Treatment for pretesticular causes : When there is a defect in the production of central (brain origin) hormones responsible for stimulation of sperm production in the testes, the condition is known as pretesticular azoospermia. This is usually associated with endocrine disorders, genetic or chromosomal errors and sometimes due to use of certain medications. On laboratory testing, such men are seen to have not only low level of male hormone testosterone, but also low levels of follicular stimulating (FSH) and luteinizing hormone (LH). The accepted treatment for such men now is supplementing them with FSH, or gonadotropin releasing hormone (GnRH). Many men have benefitted from such treatment, and some have even been able to conceive naturally, without undergoing ART.
Treatment for testicular causes: Congenital absence of testes, undescended testes, injury to the testes or tumour in the testes may impair spermatogenesis. Chromosomal disorders, or deletions in genes, medications, exposure to irradiation or occupational exposure to high temperatures may result in non-production of sperms from the testes. Even in these situations there is usually focal production of sperms inside the testes, though the numbers are too small to be detected in the semen. Minimally invasive procedures using fine needles can be used to aspirate sperms from the testes. The sperm thus obtained can be used for a ICSI, an ART procedure in which one sperm is injected into one egg, thus achieving fertilization.
Treatment for post testicular cause : An obstruction in the path of the sperms from the testes to outside the body may result from an infection along the path (vas deferens), following surgical procedure near or on the vas or rarely following injury or congenital absence of the vas. Surgical correction may be possible in certain cases, and such surgeries are performed by Urologist. The other option, without having to resort surgery involves a minimally invasive procedure using fine needles, known as percutaneous epididymal sperm aspiration (PESA) where motile sperms can be obtained from a reservoir(epididymis) present alongside the testes. ISCI done using such sperms give better outcome than when sperms are obtained directly from the testes.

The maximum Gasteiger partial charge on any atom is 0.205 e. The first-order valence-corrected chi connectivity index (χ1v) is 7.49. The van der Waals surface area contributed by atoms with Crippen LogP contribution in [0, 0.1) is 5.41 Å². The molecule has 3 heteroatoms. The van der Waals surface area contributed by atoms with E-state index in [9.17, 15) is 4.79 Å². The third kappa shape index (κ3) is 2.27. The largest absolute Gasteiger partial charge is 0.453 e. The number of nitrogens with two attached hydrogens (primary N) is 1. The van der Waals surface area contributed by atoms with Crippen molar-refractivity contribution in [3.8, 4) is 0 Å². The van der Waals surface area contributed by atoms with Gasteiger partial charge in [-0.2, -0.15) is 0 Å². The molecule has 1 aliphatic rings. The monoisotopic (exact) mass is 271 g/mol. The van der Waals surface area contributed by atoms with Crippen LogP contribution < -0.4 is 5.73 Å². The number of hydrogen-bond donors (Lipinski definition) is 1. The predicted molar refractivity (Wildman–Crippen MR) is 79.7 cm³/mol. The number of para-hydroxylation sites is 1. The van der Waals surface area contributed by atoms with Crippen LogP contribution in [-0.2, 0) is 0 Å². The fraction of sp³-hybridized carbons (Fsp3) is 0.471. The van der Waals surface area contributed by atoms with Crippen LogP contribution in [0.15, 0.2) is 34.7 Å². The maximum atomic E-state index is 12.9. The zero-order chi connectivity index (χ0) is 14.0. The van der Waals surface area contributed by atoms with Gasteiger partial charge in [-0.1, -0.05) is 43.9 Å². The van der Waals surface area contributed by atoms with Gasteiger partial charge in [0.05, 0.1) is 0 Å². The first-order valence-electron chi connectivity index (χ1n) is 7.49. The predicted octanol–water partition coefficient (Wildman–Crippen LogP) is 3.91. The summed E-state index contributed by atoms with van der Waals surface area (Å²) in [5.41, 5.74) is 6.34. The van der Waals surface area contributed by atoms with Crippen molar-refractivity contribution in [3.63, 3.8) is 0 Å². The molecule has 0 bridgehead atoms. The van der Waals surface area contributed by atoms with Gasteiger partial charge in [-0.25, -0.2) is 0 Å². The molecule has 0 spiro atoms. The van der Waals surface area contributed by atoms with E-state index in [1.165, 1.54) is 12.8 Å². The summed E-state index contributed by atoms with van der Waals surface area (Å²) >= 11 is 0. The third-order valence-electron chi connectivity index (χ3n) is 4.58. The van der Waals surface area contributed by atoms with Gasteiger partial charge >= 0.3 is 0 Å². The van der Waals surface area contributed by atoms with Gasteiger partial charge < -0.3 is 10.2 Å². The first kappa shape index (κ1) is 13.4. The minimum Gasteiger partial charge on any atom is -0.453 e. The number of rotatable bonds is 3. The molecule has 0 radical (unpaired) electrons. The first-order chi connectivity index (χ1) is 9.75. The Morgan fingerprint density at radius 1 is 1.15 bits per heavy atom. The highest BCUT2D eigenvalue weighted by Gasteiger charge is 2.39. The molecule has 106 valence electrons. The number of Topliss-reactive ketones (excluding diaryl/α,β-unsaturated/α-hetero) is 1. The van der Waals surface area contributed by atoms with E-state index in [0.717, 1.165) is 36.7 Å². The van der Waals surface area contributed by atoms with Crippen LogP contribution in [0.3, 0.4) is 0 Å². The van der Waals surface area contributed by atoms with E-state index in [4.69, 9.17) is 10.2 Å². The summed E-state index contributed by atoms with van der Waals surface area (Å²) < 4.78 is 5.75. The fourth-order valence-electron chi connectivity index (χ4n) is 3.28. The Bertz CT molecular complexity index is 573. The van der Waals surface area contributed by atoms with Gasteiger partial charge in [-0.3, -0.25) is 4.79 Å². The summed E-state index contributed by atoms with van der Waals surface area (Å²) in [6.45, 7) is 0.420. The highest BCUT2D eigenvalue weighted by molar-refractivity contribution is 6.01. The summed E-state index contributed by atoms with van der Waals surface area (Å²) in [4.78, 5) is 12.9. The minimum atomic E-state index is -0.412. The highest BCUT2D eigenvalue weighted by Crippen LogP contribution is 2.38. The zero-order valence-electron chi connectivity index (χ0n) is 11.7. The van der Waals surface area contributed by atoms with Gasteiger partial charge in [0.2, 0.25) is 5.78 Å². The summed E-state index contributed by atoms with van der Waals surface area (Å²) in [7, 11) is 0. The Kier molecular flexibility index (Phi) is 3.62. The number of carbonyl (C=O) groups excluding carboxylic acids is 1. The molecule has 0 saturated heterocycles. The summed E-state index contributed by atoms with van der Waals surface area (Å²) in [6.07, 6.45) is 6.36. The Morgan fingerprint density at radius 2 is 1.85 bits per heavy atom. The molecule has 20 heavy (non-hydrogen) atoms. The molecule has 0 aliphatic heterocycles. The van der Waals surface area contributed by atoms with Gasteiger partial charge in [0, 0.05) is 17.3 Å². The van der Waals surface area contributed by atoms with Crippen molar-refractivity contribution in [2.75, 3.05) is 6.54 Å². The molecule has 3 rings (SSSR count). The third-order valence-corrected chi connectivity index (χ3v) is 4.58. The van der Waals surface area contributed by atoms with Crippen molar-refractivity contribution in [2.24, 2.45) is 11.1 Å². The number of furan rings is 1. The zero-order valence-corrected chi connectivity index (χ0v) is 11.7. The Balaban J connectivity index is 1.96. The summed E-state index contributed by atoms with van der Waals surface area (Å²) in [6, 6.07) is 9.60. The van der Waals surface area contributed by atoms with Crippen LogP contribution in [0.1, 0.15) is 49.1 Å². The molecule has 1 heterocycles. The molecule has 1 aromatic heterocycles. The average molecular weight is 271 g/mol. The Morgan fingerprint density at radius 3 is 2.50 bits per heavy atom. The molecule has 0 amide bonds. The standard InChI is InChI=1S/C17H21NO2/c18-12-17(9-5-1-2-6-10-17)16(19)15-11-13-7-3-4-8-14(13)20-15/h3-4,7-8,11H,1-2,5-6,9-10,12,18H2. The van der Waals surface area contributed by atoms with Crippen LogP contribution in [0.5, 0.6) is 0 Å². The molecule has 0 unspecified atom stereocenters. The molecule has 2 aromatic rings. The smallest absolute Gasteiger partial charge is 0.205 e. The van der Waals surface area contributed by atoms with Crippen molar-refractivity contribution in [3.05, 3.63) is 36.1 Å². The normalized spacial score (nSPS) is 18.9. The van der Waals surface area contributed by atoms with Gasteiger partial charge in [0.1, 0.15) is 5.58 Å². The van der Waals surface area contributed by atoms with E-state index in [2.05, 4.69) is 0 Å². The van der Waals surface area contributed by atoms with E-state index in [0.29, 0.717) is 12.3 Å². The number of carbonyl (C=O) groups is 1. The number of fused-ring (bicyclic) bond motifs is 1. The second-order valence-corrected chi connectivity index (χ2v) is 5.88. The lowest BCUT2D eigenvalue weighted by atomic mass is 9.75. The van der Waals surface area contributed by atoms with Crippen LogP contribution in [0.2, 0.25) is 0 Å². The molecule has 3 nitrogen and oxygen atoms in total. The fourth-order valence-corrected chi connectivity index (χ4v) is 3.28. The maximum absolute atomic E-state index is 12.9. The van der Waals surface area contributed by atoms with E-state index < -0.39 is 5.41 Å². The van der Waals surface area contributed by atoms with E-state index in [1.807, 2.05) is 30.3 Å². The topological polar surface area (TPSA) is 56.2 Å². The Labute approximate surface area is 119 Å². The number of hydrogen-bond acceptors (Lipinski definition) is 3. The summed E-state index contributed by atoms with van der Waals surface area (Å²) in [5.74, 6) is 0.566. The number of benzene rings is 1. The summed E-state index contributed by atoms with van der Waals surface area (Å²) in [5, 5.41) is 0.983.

Conclusion : A diagnosis of azoospermia does not mean the end of options for having a child. Donor sperms have been used for achieving fertility in resource limited settings, due to lack of expertise and facilities. Those with a pretesticular cause may respond to medicines and may even father a child naturally. And with advancement in the field of reproductive medicine, testicular and epididymal sperms can be safely obtained with minimal pain and can be used for ICSI, thus giving hope of having a child with parental genes and not from an unknown donor. The writer is DNB (Obs & Gynae), Post Doctoral Fellow – Reproductive Medicine (CMC, Vellore), Consultant Reproductive Medicine, Shija Fertility Centre (a unit of Shija Hospitals) OPD Timing: Shija Urban OPD, Keishampat – 9 am to 1 om (Mon to Sun except Thursday); Shija HospitalsOPD, Langol–2 PM to 4 PM (Tuesday)